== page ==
He became interested in the AIDS virus when many AIDS patients were being diagnosed with cytomegalovirus (CMV) infection in their eye. He had done extensive research on CMV, which can be life threatening for patients who are immunocompromised.
He currently is principal investigator on three long-standing NIH grants from the National Institute of Allergy and Infectious Diseases. Two of these grants were originally funded in 1993 and the other in 1996. One grant involves the study of concentration-controlled antiretroviral therapy, while the other grants provide funding for adult and pediatric AIDS pharmacology laboratories. During his research career, he has been involved in 25 funded research projects.
Dr. Fletcher has authored or co-authored more than 110 manuscripts in peer-reviewed scientific journals and more than 140 research papers for presentation at national and international scientific meetings. He has directed the training of eight post-doctoral (Pharm.D.) fellows in antiviral clinical pharmacology, two Ph.D. students and six master's level students.
He has nearly 15 years of academic administrative experience including five years as chairman of the department of clinical pharmacy at Colorado. At Minnesota, he served three years as director of graduate studies in social, administrative and clinical pharmacy, three years as assistant head, department of pharmacy practice, and four years as assistant director of pharmaceutical services at the University of Minnesota Hospital and Clinic.
Dr. Fletcher is presently a member of the NIH's AIDS Discovery and Development of Therapeutics Study Section as well as the Department of Health and Human Services' Panel on Clinical Practices for the Treatment of HIV Infection. He is a past member of the U.S. Food and Drug Administration's (FDA) Antiviral Drug Advisory Committee.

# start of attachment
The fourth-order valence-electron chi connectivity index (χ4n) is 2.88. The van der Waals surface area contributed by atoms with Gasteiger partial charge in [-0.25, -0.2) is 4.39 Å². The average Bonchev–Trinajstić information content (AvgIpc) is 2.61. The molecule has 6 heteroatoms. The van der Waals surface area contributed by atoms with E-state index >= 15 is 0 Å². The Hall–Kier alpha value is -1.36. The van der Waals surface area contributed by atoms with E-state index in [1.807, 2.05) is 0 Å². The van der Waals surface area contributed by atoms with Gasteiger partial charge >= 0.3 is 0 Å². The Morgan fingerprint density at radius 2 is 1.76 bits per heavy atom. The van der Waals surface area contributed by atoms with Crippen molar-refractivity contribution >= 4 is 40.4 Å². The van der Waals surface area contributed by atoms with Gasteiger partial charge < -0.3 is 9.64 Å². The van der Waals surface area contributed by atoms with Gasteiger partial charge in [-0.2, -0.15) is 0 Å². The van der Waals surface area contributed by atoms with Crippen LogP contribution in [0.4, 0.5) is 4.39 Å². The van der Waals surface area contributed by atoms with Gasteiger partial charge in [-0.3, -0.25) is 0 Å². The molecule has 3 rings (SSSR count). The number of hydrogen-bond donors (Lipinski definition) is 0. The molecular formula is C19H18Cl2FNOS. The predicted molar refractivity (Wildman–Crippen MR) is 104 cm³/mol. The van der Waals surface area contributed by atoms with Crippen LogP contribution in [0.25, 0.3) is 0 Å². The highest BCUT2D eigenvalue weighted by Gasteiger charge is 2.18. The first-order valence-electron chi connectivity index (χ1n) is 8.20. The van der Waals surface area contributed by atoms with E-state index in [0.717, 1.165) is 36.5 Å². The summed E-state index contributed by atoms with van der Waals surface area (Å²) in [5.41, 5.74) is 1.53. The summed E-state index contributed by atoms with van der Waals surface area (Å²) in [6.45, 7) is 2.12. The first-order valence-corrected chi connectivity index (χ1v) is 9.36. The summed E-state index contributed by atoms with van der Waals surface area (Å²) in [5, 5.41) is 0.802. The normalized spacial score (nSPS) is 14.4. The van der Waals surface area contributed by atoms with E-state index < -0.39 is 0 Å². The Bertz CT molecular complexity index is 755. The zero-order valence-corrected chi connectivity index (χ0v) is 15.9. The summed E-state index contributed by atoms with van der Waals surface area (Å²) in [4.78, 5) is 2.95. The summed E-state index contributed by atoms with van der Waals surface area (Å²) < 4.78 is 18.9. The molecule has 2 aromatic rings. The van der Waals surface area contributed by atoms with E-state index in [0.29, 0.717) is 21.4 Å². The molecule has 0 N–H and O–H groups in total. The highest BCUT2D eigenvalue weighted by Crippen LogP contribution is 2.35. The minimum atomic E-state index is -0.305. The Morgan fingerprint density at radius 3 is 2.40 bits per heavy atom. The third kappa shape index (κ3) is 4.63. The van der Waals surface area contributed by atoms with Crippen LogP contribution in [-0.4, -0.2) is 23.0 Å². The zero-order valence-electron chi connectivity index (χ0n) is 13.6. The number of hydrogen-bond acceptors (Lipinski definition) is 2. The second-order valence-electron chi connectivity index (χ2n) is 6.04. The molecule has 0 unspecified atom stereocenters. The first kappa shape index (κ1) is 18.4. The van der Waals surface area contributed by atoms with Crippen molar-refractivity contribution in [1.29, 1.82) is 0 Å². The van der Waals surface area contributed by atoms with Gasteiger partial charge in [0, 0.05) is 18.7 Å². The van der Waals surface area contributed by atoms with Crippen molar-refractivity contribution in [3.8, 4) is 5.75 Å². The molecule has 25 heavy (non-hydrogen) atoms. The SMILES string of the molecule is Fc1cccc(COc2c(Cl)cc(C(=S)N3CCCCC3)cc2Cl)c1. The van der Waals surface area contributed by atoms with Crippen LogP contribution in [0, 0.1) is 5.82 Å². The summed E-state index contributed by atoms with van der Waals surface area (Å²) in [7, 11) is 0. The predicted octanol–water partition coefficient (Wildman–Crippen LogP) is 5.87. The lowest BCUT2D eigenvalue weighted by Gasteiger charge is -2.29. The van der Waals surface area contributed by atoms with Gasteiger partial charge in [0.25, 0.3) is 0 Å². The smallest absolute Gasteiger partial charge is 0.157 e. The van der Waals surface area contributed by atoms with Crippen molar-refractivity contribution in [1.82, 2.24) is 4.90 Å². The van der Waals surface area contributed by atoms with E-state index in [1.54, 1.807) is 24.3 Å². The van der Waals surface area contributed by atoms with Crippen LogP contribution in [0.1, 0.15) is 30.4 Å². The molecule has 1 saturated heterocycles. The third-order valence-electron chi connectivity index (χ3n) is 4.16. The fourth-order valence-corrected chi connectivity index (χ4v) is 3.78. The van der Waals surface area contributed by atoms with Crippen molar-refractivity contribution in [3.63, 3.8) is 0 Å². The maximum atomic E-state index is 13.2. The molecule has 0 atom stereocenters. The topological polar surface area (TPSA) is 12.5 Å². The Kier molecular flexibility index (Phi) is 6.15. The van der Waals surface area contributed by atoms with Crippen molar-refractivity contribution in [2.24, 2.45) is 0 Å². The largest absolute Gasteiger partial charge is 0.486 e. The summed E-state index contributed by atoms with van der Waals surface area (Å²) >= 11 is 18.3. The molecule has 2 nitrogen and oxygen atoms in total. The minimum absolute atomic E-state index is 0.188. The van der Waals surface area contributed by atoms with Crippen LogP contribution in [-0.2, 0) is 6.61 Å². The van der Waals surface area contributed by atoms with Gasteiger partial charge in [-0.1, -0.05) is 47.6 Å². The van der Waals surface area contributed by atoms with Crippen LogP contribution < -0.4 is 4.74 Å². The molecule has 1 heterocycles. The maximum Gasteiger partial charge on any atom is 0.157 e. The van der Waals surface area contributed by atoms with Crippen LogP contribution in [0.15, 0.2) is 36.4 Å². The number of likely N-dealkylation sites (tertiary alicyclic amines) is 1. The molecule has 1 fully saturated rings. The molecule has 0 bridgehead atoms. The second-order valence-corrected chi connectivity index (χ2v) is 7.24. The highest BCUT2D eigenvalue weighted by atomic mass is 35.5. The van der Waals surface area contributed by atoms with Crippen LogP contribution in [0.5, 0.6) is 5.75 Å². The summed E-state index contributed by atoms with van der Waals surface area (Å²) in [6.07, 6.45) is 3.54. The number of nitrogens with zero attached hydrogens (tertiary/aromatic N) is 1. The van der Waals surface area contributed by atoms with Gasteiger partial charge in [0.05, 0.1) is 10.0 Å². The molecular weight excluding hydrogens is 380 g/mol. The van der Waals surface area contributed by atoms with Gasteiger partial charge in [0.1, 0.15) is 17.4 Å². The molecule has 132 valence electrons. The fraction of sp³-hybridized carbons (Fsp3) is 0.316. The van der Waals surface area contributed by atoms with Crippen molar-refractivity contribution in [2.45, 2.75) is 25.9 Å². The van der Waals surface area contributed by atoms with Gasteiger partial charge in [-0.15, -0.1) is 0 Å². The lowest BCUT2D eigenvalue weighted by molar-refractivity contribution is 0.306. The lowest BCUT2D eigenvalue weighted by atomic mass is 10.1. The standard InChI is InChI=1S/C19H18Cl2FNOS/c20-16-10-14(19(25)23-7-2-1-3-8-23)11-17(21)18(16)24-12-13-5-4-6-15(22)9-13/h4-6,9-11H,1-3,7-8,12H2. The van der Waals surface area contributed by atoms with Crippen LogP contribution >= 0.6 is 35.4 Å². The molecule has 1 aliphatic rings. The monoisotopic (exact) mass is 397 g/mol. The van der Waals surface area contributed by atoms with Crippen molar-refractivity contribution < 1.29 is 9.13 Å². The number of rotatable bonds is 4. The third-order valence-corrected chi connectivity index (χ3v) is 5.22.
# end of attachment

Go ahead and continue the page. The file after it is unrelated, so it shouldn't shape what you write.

Growing up in Greybull, a town of about 2,000 people, Dr. Fletcher said his rural roots should serve him well in Nebraska. "Living in Wyoming, then working in Iowa, Minnesota and Colorado (all primarily rural states), I'm very comfortable coming to Nebraska," he said. "It fits me. I can't wait to get there."
An avid skier, runner, biker and gardener, Dr. Fletcher is hopeful that Nebraska soil will provide him more success in growing roses than he had in Colorado. He met his wife, Jean, when they were working at a pharmacy in Minneapolis while going to pharmacy school. They have been married for 24 years and have two dogs -- a Sheltie and an Irish Setter.
What others are saying
"A number of other colleges of pharmacy are looking for deans, so it's a very competitive market right now. Dr. Fletcher stood out from the pack. He really did his homework. He has a solid research background and understands where pharmacy education is going in the future. I salute the search committee for a job well done. I think we hit a home run (with the hiring of Dr. Fletcher)."
Rubens Pamies, M.D., vice chancellor for academic affairs and chairman of the search committee
"Dr. Fletcher unequivocally stood out as the top candidate. He has the ideal combination of research background with a productive research program in HIV-1/AIDS and a clear understanding of the pharmacy practice and patient care issues. In his tenure as chairman, his department ranked number 1 in the entire nation with the largest number of grants held by faculty members with a Pharm.D. degree. Dr. Fletcher's responses to questions reflected a depth of knowledge and thinking that stood head and shoulders above all the other candidates. With his level of understanding of issues and his vision, he will not only be able to resolve the issues that face the College of Pharmacy but also take the college to the next level. He is highly personable, and in my view, it is a bonus that he believes in pursuing activities outside of work and is an avid skier."
Anuja Ghorpade, Ph.D., executive vice chairwoman and associate professor of the department of pharmacology and experimental neuroscience
"I have had the privilege of working with Dr. Fletcher for many years and have enormous respect for his intellect. If I have a difficult pharmacology problem, I go to him. He is also a delightful person and extremely collegial. I have no doubt he will be a huge asset to the College of Pharmacy, and I am thrilled that he is coming to Nebraska."
Dr. Susan Swindells, medical director of the HIV clinic at UNMC and the Terry K. Watanabe Professor of Internal Medicine in the section of infectious diseases
"We are very fortunate to have Dr. Fletcher named as our new College of Pharmacy dean. The future is bright!"
Jonathan Vennerstrom, Ph.D., professor, College of Pharmacy